Sunday, May 14, 2017

Eldora a Florida ghost town

1980s photo of 19th century building
Known as Eldora House, this structure was built in 1877.
It was a private residence and a boarding house.
Photo credit: Gerri Bauer
We live in a time of change. Pioneer Floridians did, too, especially regarding travel. Changes in transportation could doom a town. The small community of Eldora is a perfect example. Its fortunes rose and fell in a little over two decades in the late 1800s and early 1900s.

The thriving waterfront community relied on the river as its main highway. The town fronted the Indian River, which at the time was a main thoroughfare. Eldora lost significance - and population - through a combination of factors. Water transportation faded as railroads expanded. A freeze killed the town's citrus crop, and a year later a hurricane struck. Finally, the Intracoastal Waterway was dug, which meant Eldora no longer sat on the main transit route.

The town faded. It lost people, and even its name. Originally, the settlement had been known as Pumpkin Point.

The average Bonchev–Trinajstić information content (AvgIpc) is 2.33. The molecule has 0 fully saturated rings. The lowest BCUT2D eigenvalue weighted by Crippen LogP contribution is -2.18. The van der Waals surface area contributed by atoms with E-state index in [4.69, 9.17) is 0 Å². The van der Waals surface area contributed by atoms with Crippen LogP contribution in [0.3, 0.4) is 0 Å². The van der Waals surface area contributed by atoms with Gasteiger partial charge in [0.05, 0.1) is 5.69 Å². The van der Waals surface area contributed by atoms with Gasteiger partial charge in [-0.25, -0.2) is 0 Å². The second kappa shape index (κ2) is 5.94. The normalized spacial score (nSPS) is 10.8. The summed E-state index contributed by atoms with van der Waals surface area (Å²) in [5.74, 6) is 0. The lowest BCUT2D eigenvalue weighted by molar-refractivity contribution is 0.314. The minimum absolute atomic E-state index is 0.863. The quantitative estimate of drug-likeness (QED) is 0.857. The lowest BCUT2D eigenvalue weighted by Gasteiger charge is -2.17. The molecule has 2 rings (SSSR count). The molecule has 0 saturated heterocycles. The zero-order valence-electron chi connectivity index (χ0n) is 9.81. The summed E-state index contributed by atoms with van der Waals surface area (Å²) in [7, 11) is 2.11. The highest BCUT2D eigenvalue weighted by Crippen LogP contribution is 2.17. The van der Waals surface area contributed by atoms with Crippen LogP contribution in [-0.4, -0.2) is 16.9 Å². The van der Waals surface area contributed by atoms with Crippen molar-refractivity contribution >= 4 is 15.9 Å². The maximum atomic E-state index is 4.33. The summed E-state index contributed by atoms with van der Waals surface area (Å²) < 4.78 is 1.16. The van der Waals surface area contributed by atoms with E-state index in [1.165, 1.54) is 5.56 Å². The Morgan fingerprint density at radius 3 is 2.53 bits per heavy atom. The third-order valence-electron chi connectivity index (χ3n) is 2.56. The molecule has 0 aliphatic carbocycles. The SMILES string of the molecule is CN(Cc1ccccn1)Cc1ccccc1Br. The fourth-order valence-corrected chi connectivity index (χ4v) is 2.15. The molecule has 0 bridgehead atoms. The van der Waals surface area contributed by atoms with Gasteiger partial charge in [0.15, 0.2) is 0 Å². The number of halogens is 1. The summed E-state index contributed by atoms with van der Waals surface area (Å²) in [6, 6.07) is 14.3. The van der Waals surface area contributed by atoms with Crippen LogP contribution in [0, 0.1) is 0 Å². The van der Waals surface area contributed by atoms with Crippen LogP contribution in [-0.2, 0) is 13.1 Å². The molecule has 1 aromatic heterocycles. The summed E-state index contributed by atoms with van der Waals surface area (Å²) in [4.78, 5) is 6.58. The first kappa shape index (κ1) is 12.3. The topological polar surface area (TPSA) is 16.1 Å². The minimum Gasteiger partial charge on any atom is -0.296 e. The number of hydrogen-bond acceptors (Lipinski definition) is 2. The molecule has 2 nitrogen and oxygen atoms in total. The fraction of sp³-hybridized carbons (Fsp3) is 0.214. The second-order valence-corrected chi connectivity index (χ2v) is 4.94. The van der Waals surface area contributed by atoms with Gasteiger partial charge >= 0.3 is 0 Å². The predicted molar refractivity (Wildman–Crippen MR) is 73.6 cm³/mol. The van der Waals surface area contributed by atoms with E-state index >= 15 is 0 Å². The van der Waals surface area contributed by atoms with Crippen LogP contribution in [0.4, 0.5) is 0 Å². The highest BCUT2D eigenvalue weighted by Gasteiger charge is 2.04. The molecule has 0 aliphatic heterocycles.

During its short existence in the last quarter of the 19th century, Eldora had a post office, school, aviary, orange groves and a business that used palmetto berries to make a medicinal syrup. I learned all that when touring the site many years ago in order to write a newspaper article. That's when I took the photo that accompanies this blog post. The crumbling structure in the photo was built in 1877 and called Eldora House. It served as a private residence and then a boarding house.

A park ranger explained the town's history during that visit. That's because Eldora in modern times became part of Canaveral National Seashore. That gives Eldora somewhat of a happy ending, compared to other Florida ghost towns.

One of the few remaining structures there during my tour has been restored. Known as the Eldora State House, it's now a museum and may be visited on weekends. You can learn about the town and the people who lived there. And stand on the waterfront and wonder what it was like to live in a time and place where waterways formed your only link to the wider world.

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